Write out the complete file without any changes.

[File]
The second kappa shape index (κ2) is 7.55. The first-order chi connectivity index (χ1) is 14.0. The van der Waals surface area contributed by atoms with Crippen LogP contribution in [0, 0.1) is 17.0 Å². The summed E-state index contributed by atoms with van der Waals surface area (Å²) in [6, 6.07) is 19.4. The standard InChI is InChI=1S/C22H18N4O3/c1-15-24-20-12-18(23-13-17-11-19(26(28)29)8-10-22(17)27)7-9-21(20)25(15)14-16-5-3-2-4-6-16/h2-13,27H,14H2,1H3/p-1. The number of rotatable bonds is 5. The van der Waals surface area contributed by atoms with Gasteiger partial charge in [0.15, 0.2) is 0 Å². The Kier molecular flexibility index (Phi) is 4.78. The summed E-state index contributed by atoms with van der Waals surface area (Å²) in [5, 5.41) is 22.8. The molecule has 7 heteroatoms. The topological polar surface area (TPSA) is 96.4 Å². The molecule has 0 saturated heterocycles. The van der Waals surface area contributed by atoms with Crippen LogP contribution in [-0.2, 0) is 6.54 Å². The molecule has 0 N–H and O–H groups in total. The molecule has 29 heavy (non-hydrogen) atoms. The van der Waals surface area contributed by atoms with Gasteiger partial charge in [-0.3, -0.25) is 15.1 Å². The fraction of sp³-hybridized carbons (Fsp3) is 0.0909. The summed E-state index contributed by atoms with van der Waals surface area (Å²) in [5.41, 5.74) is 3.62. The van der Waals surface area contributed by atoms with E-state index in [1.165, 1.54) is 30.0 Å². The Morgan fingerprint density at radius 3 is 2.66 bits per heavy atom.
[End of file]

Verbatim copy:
The second kappa shape index (κ2) is 7.55. The first-order chi connectivity index (χ1) is 14.0. The van der Waals surface area contributed by atoms with Crippen LogP contribution in [0, 0.1) is 17.0 Å². The summed E-state index contributed by atoms with van der Waals surface area (Å²) in [6, 6.07) is 19.4. The standard InChI is InChI=1S/C22H18N4O3/c1-15-24-20-12-18(23-13-17-11-19(26(28)29)8-10-22(17)27)7-9-21(20)25(15)14-16-5-3-2-4-6-16/h2-13,27H,14H2,1H3/p-1. The number of rotatable bonds is 5. The van der Waals surface area contributed by atoms with Gasteiger partial charge in [0.15, 0.2) is 0 Å². The Kier molecular flexibility index (Phi) is 4.78. The summed E-state index contributed by atoms with van der Waals surface area (Å²) in [5, 5.41) is 22.8. The molecule has 7 heteroatoms. The topological polar surface area (TPSA) is 96.4 Å². The molecule has 0 saturated heterocycles. The van der Waals surface area contributed by atoms with Crippen LogP contribution in [-0.2, 0) is 6.54 Å². The molecule has 0 N–H and O–H groups in total. The molecule has 29 heavy (non-hydrogen) atoms. The van der Waals surface area contributed by atoms with Gasteiger partial charge in [-0.3, -0.25) is 15.1 Å². The fraction of sp³-hybridized carbons (Fsp3) is 0.0909. The summed E-state index contributed by atoms with van der Waals surface area (Å²) in [5.41, 5.74) is 3.62. The van der Waals surface area contributed by atoms with E-state index in [1.165, 1.54) is 30.0 Å². The Morgan fingerprint density at radius 3 is 2.66 bits per heavy atom.